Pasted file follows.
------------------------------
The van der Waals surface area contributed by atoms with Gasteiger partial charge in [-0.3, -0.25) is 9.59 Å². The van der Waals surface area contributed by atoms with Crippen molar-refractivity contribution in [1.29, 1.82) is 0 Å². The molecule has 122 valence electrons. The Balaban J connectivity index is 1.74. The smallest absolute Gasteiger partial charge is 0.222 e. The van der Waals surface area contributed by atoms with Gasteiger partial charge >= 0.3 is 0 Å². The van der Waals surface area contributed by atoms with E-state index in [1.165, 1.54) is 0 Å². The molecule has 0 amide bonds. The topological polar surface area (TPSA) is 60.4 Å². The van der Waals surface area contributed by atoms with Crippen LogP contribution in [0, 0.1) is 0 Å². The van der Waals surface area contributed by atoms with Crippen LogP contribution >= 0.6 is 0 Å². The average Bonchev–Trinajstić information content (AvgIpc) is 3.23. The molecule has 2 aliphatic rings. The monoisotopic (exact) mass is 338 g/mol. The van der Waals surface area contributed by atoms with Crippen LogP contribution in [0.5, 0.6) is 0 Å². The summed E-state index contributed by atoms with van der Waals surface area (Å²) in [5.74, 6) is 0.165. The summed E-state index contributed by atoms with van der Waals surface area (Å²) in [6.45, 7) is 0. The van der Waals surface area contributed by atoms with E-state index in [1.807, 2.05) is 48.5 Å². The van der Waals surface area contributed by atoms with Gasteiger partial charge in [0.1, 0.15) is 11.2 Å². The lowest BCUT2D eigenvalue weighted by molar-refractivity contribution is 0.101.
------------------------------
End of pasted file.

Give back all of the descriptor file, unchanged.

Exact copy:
The van der Waals surface area contributed by atoms with Gasteiger partial charge in [-0.3, -0.25) is 9.59 Å². The van der Waals surface area contributed by atoms with Crippen molar-refractivity contribution in [1.29, 1.82) is 0 Å². The molecule has 122 valence electrons. The Balaban J connectivity index is 1.74. The smallest absolute Gasteiger partial charge is 0.222 e. The van der Waals surface area contributed by atoms with Gasteiger partial charge >= 0.3 is 0 Å². The van der Waals surface area contributed by atoms with E-state index in [1.165, 1.54) is 0 Å². The molecule has 0 amide bonds. The topological polar surface area (TPSA) is 60.4 Å². The van der Waals surface area contributed by atoms with Crippen LogP contribution in [0, 0.1) is 0 Å². The van der Waals surface area contributed by atoms with Crippen LogP contribution >= 0.6 is 0 Å². The average Bonchev–Trinajstić information content (AvgIpc) is 3.23. The molecule has 2 aliphatic rings. The monoisotopic (exact) mass is 338 g/mol. The van der Waals surface area contributed by atoms with Crippen LogP contribution in [0.5, 0.6) is 0 Å². The summed E-state index contributed by atoms with van der Waals surface area (Å²) in [5.74, 6) is 0.165. The summed E-state index contributed by atoms with van der Waals surface area (Å²) in [6.45, 7) is 0. The van der Waals surface area contributed by atoms with E-state index in [1.807, 2.05) is 48.5 Å². The van der Waals surface area contributed by atoms with Gasteiger partial charge in [0.1, 0.15) is 11.2 Å². The lowest BCUT2D eigenvalue weighted by molar-refractivity contribution is 0.101.